Un-framing the Greek Civil War

Dimitris Paivanas

Abstract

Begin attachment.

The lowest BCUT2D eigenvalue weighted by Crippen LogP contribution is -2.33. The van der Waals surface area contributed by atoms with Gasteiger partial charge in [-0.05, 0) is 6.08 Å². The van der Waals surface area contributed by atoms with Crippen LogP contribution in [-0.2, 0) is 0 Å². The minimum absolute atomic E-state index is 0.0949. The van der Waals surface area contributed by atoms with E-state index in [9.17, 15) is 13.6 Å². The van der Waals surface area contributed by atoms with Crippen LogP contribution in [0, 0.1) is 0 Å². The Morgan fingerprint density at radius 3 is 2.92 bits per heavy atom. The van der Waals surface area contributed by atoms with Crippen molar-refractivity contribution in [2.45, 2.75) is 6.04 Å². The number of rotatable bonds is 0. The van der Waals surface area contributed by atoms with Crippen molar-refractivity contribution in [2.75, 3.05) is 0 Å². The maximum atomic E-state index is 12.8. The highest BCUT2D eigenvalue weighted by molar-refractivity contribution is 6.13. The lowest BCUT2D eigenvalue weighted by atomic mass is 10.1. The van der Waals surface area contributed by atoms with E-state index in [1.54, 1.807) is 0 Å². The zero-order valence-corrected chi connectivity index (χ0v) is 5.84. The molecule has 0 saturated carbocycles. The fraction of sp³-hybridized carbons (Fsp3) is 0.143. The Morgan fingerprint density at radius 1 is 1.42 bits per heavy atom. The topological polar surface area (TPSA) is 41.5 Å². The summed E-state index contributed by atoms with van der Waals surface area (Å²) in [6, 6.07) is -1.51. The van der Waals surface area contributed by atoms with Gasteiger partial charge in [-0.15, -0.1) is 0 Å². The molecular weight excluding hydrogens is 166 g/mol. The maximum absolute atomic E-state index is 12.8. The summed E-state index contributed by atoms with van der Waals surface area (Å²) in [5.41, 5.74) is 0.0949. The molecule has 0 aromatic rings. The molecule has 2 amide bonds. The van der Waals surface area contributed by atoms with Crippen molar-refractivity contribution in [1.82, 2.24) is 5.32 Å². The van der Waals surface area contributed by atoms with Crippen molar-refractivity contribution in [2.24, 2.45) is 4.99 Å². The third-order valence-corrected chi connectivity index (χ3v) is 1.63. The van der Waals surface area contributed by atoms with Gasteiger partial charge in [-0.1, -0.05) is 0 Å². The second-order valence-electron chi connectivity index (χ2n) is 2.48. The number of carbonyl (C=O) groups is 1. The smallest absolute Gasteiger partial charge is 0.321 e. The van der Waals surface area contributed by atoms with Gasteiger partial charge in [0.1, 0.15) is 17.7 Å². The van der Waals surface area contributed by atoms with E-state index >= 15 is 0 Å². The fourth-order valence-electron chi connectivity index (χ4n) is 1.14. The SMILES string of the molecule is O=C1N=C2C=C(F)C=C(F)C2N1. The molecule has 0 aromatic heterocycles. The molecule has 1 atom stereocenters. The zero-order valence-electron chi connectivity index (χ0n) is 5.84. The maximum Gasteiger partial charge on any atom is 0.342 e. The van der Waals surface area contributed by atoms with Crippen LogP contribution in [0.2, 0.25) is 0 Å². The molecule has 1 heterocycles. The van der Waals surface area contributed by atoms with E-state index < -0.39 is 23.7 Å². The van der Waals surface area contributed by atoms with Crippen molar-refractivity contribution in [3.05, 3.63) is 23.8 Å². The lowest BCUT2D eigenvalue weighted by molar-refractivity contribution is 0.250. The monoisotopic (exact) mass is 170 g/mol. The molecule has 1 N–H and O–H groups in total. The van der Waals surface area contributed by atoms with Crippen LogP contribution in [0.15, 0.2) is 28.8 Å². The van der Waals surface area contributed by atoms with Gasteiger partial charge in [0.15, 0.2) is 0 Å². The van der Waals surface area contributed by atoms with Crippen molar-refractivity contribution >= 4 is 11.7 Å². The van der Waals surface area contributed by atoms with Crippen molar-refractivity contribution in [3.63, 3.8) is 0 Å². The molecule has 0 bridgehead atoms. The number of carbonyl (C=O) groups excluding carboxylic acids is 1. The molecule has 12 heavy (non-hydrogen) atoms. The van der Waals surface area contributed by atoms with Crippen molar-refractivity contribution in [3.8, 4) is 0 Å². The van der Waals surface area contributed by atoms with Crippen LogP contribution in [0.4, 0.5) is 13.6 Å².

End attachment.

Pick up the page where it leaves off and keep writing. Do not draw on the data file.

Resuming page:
Commenting on the Greek civil war has been beset with perils since the unceremonious end of the conflict on 9 October 1949. The internecine hostilities have been generating divergent opinions and animated discussions in Greece among scholars, intellectuals and ordinary citizens for longer than might have been expected. A debate on the topic in the Greek daily and monthly press at the last turn of the century was described as a “second civil war” and lasted almost as long as the conflict itself. More recently, on 1 July 2014, Nikos Marantzidis a political scientist at the University of Macedonia in Northern Greece was assaulted by a pair of black-clothed men for his published views on the civil war. Having recovered in hospital a fortnight later, he declared in an interview that his cousins, party cadres of the KKE (Greek Communist Party), believe he is betraying the entire family. A quarter of a century after the fall of the Berlin Wall what is now commonly described as the ‘first hot incident of the Cold War’ can still lead to anything between dissension, intellectual skirmish, and bodily harm. Indeed, recent researchers have frequently referred to the memory of the Greek civil war as “cultural trauma”.

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